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AbstractMagnetoencephalography (MEG) recordings are often contaminated by interference that can exceed the amplitude of physiological brain activity by several orders of magnitude. Furthermore, the activity of interference sources may spatially extend (known as source leakage) into the activity of brain signals of interest, resulting in source estimation inaccuracies. This problem is particularly apparent when using MEG to interrogate the effects of brain stimulation on large‐scale cortical networks. In this technical report, we develop a novel denoising approach for suppressing the leakage of interference source activity into the activity representing a brain region of interest. This approach leverages spatial and temporal domain projectors for signal arising from prespecified anatomical regions of interest. We apply this denoising approach to reconstruct simulated evoked response topographies to deep brain stimulation (DBS) in a phantom recording. We highlight the advantages of our approach compared to the benchmark—spatiotemporal signal space separation—and show that it can more accurately reveal brain stimulation‐evoked response topographies. Finally, we apply our method to MEG recordings from a single patient with Parkinson's disease, to reveal early cortical‐evoked responses to DBS of the subthalamic nucleus.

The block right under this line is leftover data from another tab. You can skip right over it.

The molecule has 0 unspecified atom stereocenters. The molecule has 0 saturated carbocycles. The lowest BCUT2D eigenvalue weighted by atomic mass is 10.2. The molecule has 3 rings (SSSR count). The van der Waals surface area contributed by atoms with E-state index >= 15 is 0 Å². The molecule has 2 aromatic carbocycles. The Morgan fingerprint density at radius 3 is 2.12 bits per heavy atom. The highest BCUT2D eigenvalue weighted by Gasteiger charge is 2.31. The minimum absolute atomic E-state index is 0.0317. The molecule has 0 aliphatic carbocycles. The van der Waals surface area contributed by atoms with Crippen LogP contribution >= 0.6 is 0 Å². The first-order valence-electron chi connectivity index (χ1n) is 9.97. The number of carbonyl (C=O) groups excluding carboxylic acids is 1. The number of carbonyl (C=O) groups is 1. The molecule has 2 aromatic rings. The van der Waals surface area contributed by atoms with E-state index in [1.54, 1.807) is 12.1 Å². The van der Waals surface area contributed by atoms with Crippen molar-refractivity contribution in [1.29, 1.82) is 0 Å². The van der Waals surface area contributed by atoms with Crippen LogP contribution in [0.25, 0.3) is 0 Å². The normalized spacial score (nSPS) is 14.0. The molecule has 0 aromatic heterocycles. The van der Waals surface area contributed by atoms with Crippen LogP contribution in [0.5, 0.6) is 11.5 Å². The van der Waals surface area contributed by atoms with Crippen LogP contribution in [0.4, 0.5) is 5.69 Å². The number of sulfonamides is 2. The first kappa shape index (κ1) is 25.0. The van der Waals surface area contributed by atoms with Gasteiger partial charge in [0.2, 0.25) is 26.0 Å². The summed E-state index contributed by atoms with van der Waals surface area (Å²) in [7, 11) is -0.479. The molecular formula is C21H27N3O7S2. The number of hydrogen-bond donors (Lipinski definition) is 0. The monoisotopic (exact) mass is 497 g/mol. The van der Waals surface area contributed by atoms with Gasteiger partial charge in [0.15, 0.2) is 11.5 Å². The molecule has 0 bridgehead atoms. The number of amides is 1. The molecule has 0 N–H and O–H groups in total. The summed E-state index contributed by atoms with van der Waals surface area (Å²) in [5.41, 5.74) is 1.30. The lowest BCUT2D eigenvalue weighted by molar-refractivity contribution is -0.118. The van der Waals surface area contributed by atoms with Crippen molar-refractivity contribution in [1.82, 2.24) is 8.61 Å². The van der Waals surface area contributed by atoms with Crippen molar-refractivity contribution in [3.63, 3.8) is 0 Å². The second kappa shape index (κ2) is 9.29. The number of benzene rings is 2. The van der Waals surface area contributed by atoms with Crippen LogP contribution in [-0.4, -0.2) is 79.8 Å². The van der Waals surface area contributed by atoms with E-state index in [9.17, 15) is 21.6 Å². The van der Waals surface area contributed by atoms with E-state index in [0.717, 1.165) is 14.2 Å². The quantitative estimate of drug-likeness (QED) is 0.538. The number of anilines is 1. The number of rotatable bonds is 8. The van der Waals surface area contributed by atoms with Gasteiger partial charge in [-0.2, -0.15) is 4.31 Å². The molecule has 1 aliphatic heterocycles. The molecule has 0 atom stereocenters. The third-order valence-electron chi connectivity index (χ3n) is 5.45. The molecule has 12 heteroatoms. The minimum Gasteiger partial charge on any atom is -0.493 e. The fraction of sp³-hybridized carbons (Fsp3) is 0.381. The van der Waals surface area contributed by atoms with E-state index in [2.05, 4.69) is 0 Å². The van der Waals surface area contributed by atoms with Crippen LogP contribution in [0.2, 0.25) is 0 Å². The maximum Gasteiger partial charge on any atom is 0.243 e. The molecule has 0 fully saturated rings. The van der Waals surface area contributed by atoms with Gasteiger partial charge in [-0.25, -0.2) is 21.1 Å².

Original publication




Journal article


Human Brain Mapping



Publication Date